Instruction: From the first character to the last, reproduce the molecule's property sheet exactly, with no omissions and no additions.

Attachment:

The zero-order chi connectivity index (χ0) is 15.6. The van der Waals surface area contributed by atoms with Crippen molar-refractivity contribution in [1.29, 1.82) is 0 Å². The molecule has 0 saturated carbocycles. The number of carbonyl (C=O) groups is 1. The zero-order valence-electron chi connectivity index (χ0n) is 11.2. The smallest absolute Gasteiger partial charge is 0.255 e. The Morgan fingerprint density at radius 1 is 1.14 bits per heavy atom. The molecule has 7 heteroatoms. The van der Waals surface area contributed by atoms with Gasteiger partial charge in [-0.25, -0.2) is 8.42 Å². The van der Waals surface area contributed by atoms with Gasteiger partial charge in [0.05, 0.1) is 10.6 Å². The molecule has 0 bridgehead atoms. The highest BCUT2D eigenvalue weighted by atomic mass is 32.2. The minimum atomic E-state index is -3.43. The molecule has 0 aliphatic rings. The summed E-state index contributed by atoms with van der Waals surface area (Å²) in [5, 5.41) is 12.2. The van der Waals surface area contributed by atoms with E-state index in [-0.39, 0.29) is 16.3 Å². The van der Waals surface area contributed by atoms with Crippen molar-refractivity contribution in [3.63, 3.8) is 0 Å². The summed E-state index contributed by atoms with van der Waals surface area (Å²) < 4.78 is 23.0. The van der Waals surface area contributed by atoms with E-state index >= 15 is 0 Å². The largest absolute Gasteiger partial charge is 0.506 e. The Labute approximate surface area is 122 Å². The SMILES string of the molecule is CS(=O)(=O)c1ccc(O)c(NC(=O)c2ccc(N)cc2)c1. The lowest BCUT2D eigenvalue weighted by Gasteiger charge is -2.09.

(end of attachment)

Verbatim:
The zero-order chi connectivity index (χ0) is 15.6. The van der Waals surface area contributed by atoms with Crippen molar-refractivity contribution in [1.29, 1.82) is 0 Å². The molecule has 0 saturated carbocycles. The number of carbonyl (C=O) groups is 1. The zero-order valence-electron chi connectivity index (χ0n) is 11.2. The smallest absolute Gasteiger partial charge is 0.255 e. The Morgan fingerprint density at radius 1 is 1.14 bits per heavy atom. The molecule has 7 heteroatoms. The van der Waals surface area contributed by atoms with Gasteiger partial charge in [-0.25, -0.2) is 8.42 Å². The van der Waals surface area contributed by atoms with Gasteiger partial charge in [0.05, 0.1) is 10.6 Å². The molecule has 0 bridgehead atoms. The highest BCUT2D eigenvalue weighted by atomic mass is 32.2. The minimum atomic E-state index is -3.43. The molecule has 0 aliphatic rings. The summed E-state index contributed by atoms with van der Waals surface area (Å²) in [5, 5.41) is 12.2. The van der Waals surface area contributed by atoms with E-state index in [-0.39, 0.29) is 16.3 Å². The van der Waals surface area contributed by atoms with Crippen molar-refractivity contribution in [3.63, 3.8) is 0 Å². The summed E-state index contributed by atoms with van der Waals surface area (Å²) < 4.78 is 23.0. The van der Waals surface area contributed by atoms with E-state index >= 15 is 0 Å². The largest absolute Gasteiger partial charge is 0.506 e. The Labute approximate surface area is 122 Å². The SMILES string of the molecule is CS(=O)(=O)c1ccc(O)c(NC(=O)c2ccc(N)cc2)c1. The lowest BCUT2D eigenvalue weighted by Gasteiger charge is -2.09.